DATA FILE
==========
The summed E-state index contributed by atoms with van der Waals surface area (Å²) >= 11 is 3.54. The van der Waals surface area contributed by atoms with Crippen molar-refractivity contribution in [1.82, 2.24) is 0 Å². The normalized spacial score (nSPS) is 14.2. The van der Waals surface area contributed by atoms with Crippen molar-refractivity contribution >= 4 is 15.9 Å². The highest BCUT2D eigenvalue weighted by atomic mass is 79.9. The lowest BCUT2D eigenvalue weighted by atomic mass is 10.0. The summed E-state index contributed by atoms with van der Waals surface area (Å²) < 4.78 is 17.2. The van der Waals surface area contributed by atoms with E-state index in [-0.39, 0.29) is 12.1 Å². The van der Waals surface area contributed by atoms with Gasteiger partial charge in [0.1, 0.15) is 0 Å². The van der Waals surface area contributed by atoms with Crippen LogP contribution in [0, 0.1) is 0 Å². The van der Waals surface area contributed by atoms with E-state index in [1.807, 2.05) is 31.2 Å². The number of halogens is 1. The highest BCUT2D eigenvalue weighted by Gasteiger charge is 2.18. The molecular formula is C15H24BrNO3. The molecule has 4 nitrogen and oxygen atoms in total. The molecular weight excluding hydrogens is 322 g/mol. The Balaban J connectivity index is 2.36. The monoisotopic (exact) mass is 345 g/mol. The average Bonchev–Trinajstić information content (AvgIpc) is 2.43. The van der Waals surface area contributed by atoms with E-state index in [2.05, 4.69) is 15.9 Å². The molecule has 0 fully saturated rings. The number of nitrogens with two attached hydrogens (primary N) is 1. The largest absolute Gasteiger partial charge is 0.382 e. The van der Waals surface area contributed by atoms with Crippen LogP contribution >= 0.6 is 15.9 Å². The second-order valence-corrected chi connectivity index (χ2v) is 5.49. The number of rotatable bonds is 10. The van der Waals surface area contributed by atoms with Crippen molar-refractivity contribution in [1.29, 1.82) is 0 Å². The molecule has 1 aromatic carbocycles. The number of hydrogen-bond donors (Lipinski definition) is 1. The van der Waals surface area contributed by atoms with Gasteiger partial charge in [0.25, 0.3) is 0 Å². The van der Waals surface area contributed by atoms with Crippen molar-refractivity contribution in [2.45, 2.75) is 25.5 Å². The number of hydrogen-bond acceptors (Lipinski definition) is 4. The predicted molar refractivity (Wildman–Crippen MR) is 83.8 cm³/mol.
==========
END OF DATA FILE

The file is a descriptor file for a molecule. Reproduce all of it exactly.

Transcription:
The summed E-state index contributed by atoms with van der Waals surface area (Å²) >= 11 is 3.54. The van der Waals surface area contributed by atoms with Crippen molar-refractivity contribution in [1.82, 2.24) is 0 Å². The normalized spacial score (nSPS) is 14.2. The van der Waals surface area contributed by atoms with Crippen molar-refractivity contribution >= 4 is 15.9 Å². The highest BCUT2D eigenvalue weighted by atomic mass is 79.9. The lowest BCUT2D eigenvalue weighted by atomic mass is 10.0. The summed E-state index contributed by atoms with van der Waals surface area (Å²) < 4.78 is 17.2. The van der Waals surface area contributed by atoms with E-state index in [-0.39, 0.29) is 12.1 Å². The van der Waals surface area contributed by atoms with Gasteiger partial charge in [0.1, 0.15) is 0 Å². The van der Waals surface area contributed by atoms with Crippen LogP contribution in [0, 0.1) is 0 Å². The van der Waals surface area contributed by atoms with E-state index in [1.807, 2.05) is 31.2 Å². The number of halogens is 1. The highest BCUT2D eigenvalue weighted by Gasteiger charge is 2.18. The molecular formula is C15H24BrNO3. The molecule has 4 nitrogen and oxygen atoms in total. The molecular weight excluding hydrogens is 322 g/mol. The Balaban J connectivity index is 2.36. The monoisotopic (exact) mass is 345 g/mol. The average Bonchev–Trinajstić information content (AvgIpc) is 2.43. The van der Waals surface area contributed by atoms with E-state index in [2.05, 4.69) is 15.9 Å². The molecule has 0 fully saturated rings. The number of nitrogens with two attached hydrogens (primary N) is 1. The largest absolute Gasteiger partial charge is 0.382 e. The van der Waals surface area contributed by atoms with Crippen LogP contribution >= 0.6 is 15.9 Å². The second-order valence-corrected chi connectivity index (χ2v) is 5.49. The number of rotatable bonds is 10. The van der Waals surface area contributed by atoms with Crippen molar-refractivity contribution in [1.29, 1.82) is 0 Å². The molecule has 1 aromatic carbocycles. The number of hydrogen-bond donors (Lipinski definition) is 1. The van der Waals surface area contributed by atoms with Gasteiger partial charge in [0.25, 0.3) is 0 Å². The van der Waals surface area contributed by atoms with Crippen molar-refractivity contribution in [2.45, 2.75) is 25.5 Å². The number of hydrogen-bond acceptors (Lipinski definition) is 4. The predicted molar refractivity (Wildman–Crippen MR) is 83.8 cm³/mol.